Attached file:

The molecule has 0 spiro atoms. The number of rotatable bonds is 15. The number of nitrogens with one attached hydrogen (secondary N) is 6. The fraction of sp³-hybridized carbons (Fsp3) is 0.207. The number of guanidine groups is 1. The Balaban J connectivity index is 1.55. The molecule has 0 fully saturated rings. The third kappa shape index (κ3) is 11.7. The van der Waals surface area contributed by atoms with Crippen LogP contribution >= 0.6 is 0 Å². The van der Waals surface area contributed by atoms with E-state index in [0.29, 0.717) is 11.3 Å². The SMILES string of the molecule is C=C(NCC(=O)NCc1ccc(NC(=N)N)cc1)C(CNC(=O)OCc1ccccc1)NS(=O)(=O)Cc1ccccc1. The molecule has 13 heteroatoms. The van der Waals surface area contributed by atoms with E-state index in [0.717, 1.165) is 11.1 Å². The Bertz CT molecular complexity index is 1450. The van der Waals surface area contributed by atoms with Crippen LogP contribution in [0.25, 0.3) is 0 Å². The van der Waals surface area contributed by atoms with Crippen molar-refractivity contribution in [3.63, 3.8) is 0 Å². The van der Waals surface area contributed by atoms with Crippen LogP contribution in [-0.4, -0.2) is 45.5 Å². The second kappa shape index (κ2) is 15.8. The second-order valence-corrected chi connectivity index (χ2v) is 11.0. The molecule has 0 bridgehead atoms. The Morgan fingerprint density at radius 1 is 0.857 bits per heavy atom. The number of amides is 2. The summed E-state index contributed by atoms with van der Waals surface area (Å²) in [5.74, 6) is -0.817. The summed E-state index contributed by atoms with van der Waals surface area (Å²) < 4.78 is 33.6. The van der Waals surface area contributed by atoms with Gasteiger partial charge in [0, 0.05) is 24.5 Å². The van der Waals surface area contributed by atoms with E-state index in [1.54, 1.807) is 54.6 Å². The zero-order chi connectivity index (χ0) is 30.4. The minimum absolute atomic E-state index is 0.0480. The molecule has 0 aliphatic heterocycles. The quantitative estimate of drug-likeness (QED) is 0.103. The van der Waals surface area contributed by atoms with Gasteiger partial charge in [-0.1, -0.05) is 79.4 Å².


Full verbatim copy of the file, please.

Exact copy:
The molecule has 0 spiro atoms. The number of rotatable bonds is 15. The number of nitrogens with one attached hydrogen (secondary N) is 6. The fraction of sp³-hybridized carbons (Fsp3) is 0.207. The number of guanidine groups is 1. The Balaban J connectivity index is 1.55. The molecule has 0 fully saturated rings. The third kappa shape index (κ3) is 11.7. The van der Waals surface area contributed by atoms with Crippen LogP contribution >= 0.6 is 0 Å². The van der Waals surface area contributed by atoms with E-state index in [0.29, 0.717) is 11.3 Å². The SMILES string of the molecule is C=C(NCC(=O)NCc1ccc(NC(=N)N)cc1)C(CNC(=O)OCc1ccccc1)NS(=O)(=O)Cc1ccccc1. The molecule has 13 heteroatoms. The van der Waals surface area contributed by atoms with E-state index in [0.717, 1.165) is 11.1 Å². The Bertz CT molecular complexity index is 1450. The van der Waals surface area contributed by atoms with Crippen LogP contribution in [0.25, 0.3) is 0 Å². The van der Waals surface area contributed by atoms with Crippen molar-refractivity contribution in [3.63, 3.8) is 0 Å². The van der Waals surface area contributed by atoms with Crippen LogP contribution in [-0.4, -0.2) is 45.5 Å². The second kappa shape index (κ2) is 15.8. The second-order valence-corrected chi connectivity index (χ2v) is 11.0. The molecule has 0 bridgehead atoms. The Morgan fingerprint density at radius 1 is 0.857 bits per heavy atom. The number of amides is 2. The summed E-state index contributed by atoms with van der Waals surface area (Å²) in [5.74, 6) is -0.817. The summed E-state index contributed by atoms with van der Waals surface area (Å²) < 4.78 is 33.6. The van der Waals surface area contributed by atoms with Gasteiger partial charge in [0, 0.05) is 24.5 Å². The van der Waals surface area contributed by atoms with E-state index in [1.54, 1.807) is 54.6 Å². The zero-order chi connectivity index (χ0) is 30.4. The minimum absolute atomic E-state index is 0.0480. The molecule has 0 aliphatic heterocycles. The quantitative estimate of drug-likeness (QED) is 0.103. The van der Waals surface area contributed by atoms with Gasteiger partial charge in [-0.1, -0.05) is 79.4 Å².